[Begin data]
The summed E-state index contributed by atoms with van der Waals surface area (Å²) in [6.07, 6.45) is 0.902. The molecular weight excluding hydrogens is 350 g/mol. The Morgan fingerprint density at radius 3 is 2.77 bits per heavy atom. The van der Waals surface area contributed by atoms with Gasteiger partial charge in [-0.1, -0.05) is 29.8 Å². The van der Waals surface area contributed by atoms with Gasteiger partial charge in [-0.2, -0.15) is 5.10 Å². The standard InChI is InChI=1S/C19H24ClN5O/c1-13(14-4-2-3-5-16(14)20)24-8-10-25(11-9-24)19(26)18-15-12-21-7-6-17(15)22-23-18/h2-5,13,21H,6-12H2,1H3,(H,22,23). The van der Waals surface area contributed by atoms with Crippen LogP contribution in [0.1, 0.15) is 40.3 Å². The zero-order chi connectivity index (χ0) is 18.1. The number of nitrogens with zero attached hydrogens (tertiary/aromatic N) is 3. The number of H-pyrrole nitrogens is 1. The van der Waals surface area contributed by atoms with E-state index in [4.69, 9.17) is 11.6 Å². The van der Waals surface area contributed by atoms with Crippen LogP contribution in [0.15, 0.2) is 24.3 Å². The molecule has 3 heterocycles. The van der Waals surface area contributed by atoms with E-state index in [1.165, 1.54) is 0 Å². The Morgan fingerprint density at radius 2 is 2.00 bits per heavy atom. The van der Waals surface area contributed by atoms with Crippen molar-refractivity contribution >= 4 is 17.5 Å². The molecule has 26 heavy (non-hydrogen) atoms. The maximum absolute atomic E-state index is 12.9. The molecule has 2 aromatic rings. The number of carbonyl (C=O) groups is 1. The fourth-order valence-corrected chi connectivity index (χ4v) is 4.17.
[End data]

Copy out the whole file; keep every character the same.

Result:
The summed E-state index contributed by atoms with van der Waals surface area (Å²) in [6.07, 6.45) is 0.902. The molecular weight excluding hydrogens is 350 g/mol. The Morgan fingerprint density at radius 3 is 2.77 bits per heavy atom. The van der Waals surface area contributed by atoms with Gasteiger partial charge in [-0.1, -0.05) is 29.8 Å². The van der Waals surface area contributed by atoms with Gasteiger partial charge in [-0.2, -0.15) is 5.10 Å². The standard InChI is InChI=1S/C19H24ClN5O/c1-13(14-4-2-3-5-16(14)20)24-8-10-25(11-9-24)19(26)18-15-12-21-7-6-17(15)22-23-18/h2-5,13,21H,6-12H2,1H3,(H,22,23). The van der Waals surface area contributed by atoms with Crippen LogP contribution in [0.1, 0.15) is 40.3 Å². The zero-order chi connectivity index (χ0) is 18.1. The number of nitrogens with zero attached hydrogens (tertiary/aromatic N) is 3. The number of H-pyrrole nitrogens is 1. The van der Waals surface area contributed by atoms with E-state index in [4.69, 9.17) is 11.6 Å². The van der Waals surface area contributed by atoms with Crippen LogP contribution in [0.15, 0.2) is 24.3 Å². The molecule has 3 heterocycles. The van der Waals surface area contributed by atoms with E-state index in [1.165, 1.54) is 0 Å². The Morgan fingerprint density at radius 2 is 2.00 bits per heavy atom. The van der Waals surface area contributed by atoms with Crippen molar-refractivity contribution >= 4 is 17.5 Å². The molecule has 26 heavy (non-hydrogen) atoms. The maximum absolute atomic E-state index is 12.9. The molecule has 2 aromatic rings. The number of carbonyl (C=O) groups is 1. The fourth-order valence-corrected chi connectivity index (χ4v) is 4.17.